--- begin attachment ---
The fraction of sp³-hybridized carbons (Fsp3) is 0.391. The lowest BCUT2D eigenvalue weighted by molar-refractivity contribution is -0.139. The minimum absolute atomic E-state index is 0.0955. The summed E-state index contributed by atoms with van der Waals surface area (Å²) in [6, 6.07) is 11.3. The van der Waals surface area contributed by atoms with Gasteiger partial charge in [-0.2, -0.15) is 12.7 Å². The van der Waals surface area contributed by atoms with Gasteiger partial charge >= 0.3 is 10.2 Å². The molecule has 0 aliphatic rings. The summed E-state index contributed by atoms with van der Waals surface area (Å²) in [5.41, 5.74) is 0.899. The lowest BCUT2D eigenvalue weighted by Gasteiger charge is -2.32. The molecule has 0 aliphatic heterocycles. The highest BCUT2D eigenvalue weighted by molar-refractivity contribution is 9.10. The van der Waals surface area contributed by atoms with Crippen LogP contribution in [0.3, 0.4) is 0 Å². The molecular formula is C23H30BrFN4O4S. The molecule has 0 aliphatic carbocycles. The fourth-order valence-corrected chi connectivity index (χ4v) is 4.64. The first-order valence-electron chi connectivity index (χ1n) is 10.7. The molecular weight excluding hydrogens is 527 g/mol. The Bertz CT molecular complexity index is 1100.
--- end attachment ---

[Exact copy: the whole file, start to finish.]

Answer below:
The fraction of sp³-hybridized carbons (Fsp3) is 0.391. The lowest BCUT2D eigenvalue weighted by molar-refractivity contribution is -0.139. The minimum absolute atomic E-state index is 0.0955. The summed E-state index contributed by atoms with van der Waals surface area (Å²) in [6, 6.07) is 11.3. The van der Waals surface area contributed by atoms with Gasteiger partial charge in [-0.2, -0.15) is 12.7 Å². The van der Waals surface area contributed by atoms with Gasteiger partial charge >= 0.3 is 10.2 Å². The molecule has 0 aliphatic rings. The summed E-state index contributed by atoms with van der Waals surface area (Å²) in [5.41, 5.74) is 0.899. The lowest BCUT2D eigenvalue weighted by Gasteiger charge is -2.32. The molecule has 0 aliphatic heterocycles. The highest BCUT2D eigenvalue weighted by molar-refractivity contribution is 9.10. The van der Waals surface area contributed by atoms with Crippen LogP contribution in [0.3, 0.4) is 0 Å². The molecular formula is C23H30BrFN4O4S. The molecule has 0 aliphatic carbocycles. The fourth-order valence-corrected chi connectivity index (χ4v) is 4.64. The first-order valence-electron chi connectivity index (χ1n) is 10.7. The molecular weight excluding hydrogens is 527 g/mol. The Bertz CT molecular complexity index is 1100.